I am surprised however when you say… “If for some odd and unexpected reason they don’t cut on September 18th, it will also say something about the Bernanke Fed’s decision on how to use (or not use) the Fed Funds rate.”End quote…

    …that you didn’t also recognize in your excellent analysis at least the possibility that what Bernanke said at Jackson Hole (and is supported in his previous speeches), he actually means as well – (parphz) that “Fed monetary policy is not as effective today for issues regarding the housing construction and financing industries as it was prior to approximately the mid-1980s, prior to the exponential growth of the mortgage securitization industry.”

  16. Greg0658 commented on Sep 15

    Conan when asked Whats best in life?

    ‘Crush your enemies
    See them driven before you
    Inundation of the women’

  17. Ron commented on Sep 15

    How we got here…where we are.


  18. Winston Munn commented on Sep 15


    You place too much emphasis on Bernanke’s mind and not enough on his b-u-t.

    Paraphrasing, “Fed policies may not be able to save housing, B-U-T if consumer spending slows and the real economy is threated, warm up the helicopters.”

  19. techy commented on Sep 15

    crush da bears…

    and exactly what change will happen after sept 18 within a week, which will make the fed cut rate??

    if you think markets will correct as much as 4%, so what? what is the connection between health of economy and market?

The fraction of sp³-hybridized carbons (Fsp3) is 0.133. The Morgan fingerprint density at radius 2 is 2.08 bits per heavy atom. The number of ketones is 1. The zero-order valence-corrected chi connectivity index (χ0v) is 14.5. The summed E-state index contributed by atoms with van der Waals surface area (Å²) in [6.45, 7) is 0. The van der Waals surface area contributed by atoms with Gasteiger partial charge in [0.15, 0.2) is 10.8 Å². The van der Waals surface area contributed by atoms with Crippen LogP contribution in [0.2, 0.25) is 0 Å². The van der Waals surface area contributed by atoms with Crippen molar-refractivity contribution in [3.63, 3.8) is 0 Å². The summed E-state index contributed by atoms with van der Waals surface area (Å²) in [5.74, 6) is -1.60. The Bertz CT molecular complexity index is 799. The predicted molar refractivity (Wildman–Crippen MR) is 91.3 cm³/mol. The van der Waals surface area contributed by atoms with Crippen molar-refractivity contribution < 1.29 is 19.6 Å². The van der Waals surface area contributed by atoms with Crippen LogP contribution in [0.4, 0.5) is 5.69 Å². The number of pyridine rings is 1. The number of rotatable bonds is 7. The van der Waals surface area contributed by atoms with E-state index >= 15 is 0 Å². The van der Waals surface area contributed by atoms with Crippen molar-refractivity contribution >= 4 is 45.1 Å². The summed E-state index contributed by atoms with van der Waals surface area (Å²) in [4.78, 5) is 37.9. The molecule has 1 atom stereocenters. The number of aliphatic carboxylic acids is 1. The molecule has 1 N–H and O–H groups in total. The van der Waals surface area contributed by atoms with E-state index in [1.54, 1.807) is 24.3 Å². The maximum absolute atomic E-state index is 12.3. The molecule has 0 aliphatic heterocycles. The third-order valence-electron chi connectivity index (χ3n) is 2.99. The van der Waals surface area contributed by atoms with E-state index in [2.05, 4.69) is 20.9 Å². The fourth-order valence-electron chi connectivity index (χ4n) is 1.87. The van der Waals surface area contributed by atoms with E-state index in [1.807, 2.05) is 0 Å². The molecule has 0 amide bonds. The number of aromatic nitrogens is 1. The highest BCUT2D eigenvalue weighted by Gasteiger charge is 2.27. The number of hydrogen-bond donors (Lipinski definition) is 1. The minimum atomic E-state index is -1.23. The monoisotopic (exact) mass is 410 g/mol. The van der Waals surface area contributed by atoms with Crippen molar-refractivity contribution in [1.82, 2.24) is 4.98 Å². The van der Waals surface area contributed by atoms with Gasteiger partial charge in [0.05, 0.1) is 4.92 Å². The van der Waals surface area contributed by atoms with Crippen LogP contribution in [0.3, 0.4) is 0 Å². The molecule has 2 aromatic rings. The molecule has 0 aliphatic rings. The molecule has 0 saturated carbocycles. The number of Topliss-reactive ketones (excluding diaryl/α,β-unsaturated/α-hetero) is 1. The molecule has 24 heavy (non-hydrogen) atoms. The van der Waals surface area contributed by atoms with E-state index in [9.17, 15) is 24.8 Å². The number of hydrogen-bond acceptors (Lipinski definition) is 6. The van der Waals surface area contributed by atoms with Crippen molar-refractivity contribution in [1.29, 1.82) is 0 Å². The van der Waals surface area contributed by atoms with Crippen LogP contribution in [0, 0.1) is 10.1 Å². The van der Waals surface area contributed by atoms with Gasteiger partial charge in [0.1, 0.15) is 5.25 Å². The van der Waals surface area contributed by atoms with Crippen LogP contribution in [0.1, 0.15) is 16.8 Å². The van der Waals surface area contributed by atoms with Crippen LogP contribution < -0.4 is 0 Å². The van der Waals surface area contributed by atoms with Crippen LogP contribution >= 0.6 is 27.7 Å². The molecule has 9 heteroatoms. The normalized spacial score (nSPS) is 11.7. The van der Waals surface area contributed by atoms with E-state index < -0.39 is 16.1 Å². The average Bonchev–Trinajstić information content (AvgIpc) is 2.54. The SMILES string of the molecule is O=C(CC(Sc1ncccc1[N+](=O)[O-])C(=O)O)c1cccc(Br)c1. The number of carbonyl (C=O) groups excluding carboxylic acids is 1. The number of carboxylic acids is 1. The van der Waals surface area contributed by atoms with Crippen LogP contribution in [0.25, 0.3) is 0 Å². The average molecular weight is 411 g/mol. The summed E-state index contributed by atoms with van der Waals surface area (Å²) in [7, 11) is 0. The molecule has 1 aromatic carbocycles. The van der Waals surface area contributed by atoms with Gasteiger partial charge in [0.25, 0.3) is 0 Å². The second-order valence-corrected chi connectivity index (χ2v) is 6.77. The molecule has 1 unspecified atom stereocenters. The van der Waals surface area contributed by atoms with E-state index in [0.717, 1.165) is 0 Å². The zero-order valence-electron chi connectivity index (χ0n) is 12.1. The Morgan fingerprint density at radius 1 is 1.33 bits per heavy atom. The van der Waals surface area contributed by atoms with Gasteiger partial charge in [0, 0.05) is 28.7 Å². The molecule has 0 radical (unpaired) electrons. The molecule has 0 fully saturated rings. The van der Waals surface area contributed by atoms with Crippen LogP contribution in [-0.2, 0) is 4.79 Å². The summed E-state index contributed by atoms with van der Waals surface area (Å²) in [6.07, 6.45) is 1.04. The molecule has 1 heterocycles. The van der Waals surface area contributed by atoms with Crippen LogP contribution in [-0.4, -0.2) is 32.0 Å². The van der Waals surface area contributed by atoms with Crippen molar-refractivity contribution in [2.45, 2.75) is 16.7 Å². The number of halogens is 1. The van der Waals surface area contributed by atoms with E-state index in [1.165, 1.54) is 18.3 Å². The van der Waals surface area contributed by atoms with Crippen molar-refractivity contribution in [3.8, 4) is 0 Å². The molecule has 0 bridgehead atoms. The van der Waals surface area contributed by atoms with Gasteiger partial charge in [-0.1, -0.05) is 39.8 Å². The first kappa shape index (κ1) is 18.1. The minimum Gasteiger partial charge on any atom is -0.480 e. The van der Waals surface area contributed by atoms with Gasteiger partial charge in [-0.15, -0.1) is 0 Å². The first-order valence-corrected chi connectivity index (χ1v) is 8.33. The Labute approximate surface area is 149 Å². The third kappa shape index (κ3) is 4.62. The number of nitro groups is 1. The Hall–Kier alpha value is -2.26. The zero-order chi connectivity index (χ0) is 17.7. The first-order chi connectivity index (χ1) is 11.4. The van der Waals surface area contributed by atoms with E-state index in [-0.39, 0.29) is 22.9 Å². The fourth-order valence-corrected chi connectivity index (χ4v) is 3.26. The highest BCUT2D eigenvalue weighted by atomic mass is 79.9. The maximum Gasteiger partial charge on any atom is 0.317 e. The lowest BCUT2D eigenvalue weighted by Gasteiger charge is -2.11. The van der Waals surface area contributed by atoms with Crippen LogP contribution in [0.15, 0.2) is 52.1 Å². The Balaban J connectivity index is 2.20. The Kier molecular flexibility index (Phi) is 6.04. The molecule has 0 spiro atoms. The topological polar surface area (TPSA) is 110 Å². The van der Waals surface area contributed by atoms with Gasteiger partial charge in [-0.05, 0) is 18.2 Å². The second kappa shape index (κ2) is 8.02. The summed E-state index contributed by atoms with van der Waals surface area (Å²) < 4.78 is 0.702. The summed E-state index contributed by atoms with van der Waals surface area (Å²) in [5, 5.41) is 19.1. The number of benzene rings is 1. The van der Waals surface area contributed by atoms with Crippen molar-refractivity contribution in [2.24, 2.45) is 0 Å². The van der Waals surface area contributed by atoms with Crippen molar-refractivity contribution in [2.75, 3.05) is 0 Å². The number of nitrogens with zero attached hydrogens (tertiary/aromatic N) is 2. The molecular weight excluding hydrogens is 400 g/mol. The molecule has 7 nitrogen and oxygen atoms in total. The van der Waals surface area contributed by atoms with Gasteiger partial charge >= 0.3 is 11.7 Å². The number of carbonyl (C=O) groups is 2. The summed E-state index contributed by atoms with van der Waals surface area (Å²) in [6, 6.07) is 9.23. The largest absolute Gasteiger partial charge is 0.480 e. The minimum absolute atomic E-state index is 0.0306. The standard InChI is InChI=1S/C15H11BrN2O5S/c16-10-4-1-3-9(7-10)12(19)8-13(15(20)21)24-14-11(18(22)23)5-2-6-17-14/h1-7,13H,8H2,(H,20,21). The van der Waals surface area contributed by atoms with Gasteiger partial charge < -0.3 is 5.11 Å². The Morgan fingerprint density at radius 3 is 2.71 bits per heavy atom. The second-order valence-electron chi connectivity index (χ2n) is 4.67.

but i think FED may ease upto 25bps….just as a cautious move such that he is not seen behind the curve….afterall we have bad retail sales number and bad employment number to back his cut of 25bps.

    i dont think 50 bps is going to happen….that will be like throwing all the oil at the fading fire all at once…..since practically they cannot go below 4% (too much pressure on dollar)

  20. techy commented on Sep 15

    i think gold, oil forex markets are already priced in for 25bps rate cut.

    anything more than that….it will get ugly because of oil…saving in interest rate of consumers will be eaten up by GAS price.

  21. Crush Da Bears commented on Sep 15


    One 50 bp works better than 2 x 25 bp; there have been multiple papers written about it, there is no controversy.

    Personally, I think they will cut by 50 bp in September and temporarily pause in October to assess the response.

    Lowering interest rates will stimulate economic growth in the US and strengthen the dollar longer term, hence lower price of gold, commodities and oil (traded in US dollars), and lower the rate of inflation.

    Most of the inflation is exported, it is mostly secondary to strong overseas (developed countries) demand for commodities and dumb Bush ethanol policies; therefore, keeping high interest rates in the US and restricting growth in the US to fight inflation is a dumb policy.

  22. Crush Da Bears commented on Sep 15

    Should read: …therefore, keeping high interest rates in the US and restricting growth in the US to fight global inflation is a dumb policy.